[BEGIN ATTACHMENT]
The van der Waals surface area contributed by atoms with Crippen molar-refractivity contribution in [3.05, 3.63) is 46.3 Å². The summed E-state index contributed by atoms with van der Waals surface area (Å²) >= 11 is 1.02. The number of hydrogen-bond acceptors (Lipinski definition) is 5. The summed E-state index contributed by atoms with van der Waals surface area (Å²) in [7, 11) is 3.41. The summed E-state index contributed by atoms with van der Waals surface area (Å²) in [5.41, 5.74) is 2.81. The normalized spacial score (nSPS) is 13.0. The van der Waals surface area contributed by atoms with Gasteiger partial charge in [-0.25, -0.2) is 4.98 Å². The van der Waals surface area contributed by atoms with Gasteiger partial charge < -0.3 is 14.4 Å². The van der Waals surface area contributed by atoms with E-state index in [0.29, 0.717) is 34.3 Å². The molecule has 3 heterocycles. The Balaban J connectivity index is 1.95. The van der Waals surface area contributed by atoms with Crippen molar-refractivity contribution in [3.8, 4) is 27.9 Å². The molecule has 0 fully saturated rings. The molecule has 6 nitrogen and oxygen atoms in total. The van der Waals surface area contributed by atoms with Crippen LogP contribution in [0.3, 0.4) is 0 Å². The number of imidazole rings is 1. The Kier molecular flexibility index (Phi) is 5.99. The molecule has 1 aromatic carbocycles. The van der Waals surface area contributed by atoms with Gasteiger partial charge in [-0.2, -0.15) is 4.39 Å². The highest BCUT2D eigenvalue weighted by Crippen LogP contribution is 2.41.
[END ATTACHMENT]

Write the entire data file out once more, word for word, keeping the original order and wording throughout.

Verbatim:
The van der Waals surface area contributed by atoms with Crippen molar-refractivity contribution in [3.05, 3.63) is 46.3 Å². The summed E-state index contributed by atoms with van der Waals surface area (Å²) >= 11 is 1.02. The number of hydrogen-bond acceptors (Lipinski definition) is 5. The summed E-state index contributed by atoms with van der Waals surface area (Å²) in [7, 11) is 3.41. The summed E-state index contributed by atoms with van der Waals surface area (Å²) in [5.41, 5.74) is 2.81. The normalized spacial score (nSPS) is 13.0. The van der Waals surface area contributed by atoms with Gasteiger partial charge in [-0.25, -0.2) is 4.98 Å². The van der Waals surface area contributed by atoms with Gasteiger partial charge < -0.3 is 14.4 Å². The van der Waals surface area contributed by atoms with E-state index in [0.29, 0.717) is 34.3 Å². The molecule has 3 heterocycles. The Balaban J connectivity index is 1.95. The van der Waals surface area contributed by atoms with Crippen molar-refractivity contribution in [3.8, 4) is 27.9 Å². The molecule has 0 fully saturated rings. The molecule has 6 nitrogen and oxygen atoms in total. The van der Waals surface area contributed by atoms with Crippen LogP contribution in [0.3, 0.4) is 0 Å². The number of imidazole rings is 1. The Kier molecular flexibility index (Phi) is 5.99. The molecule has 1 aromatic carbocycles. The van der Waals surface area contributed by atoms with Gasteiger partial charge in [-0.2, -0.15) is 4.39 Å². The highest BCUT2D eigenvalue weighted by Crippen LogP contribution is 2.41.